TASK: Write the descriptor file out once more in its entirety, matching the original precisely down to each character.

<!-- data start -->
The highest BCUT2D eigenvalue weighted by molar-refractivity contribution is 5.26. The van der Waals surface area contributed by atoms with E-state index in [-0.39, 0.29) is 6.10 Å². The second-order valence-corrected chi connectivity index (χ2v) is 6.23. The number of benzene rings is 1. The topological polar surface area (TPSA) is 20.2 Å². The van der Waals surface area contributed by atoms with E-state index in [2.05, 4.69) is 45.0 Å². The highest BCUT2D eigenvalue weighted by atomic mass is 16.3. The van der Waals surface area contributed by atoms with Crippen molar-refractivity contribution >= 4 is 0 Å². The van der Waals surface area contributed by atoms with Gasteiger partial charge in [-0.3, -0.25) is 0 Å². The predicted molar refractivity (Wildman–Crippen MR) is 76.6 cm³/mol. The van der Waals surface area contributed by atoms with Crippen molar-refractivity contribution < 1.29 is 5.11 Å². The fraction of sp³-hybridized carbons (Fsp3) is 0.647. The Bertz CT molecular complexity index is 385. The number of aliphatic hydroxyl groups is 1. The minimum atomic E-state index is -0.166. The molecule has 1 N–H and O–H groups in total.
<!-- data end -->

The highest BCUT2D eigenvalue weighted by molar-refractivity contribution is 5.26. The van der Waals surface area contributed by atoms with E-state index in [-0.39, 0.29) is 6.10 Å². The second-order valence-corrected chi connectivity index (χ2v) is 6.23. The number of benzene rings is 1. The topological polar surface area (TPSA) is 20.2 Å². The van der Waals surface area contributed by atoms with E-state index in [2.05, 4.69) is 45.0 Å². The highest BCUT2D eigenvalue weighted by atomic mass is 16.3. The van der Waals surface area contributed by atoms with Crippen molar-refractivity contribution >= 4 is 0 Å². The van der Waals surface area contributed by atoms with Gasteiger partial charge in [-0.3, -0.25) is 0 Å². The predicted molar refractivity (Wildman–Crippen MR) is 76.6 cm³/mol. The van der Waals surface area contributed by atoms with Crippen molar-refractivity contribution < 1.29 is 5.11 Å². The fraction of sp³-hybridized carbons (Fsp3) is 0.647. The Bertz CT molecular complexity index is 385. The number of aliphatic hydroxyl groups is 1. The minimum atomic E-state index is -0.166. The molecule has 1 N–H and O–H groups in total.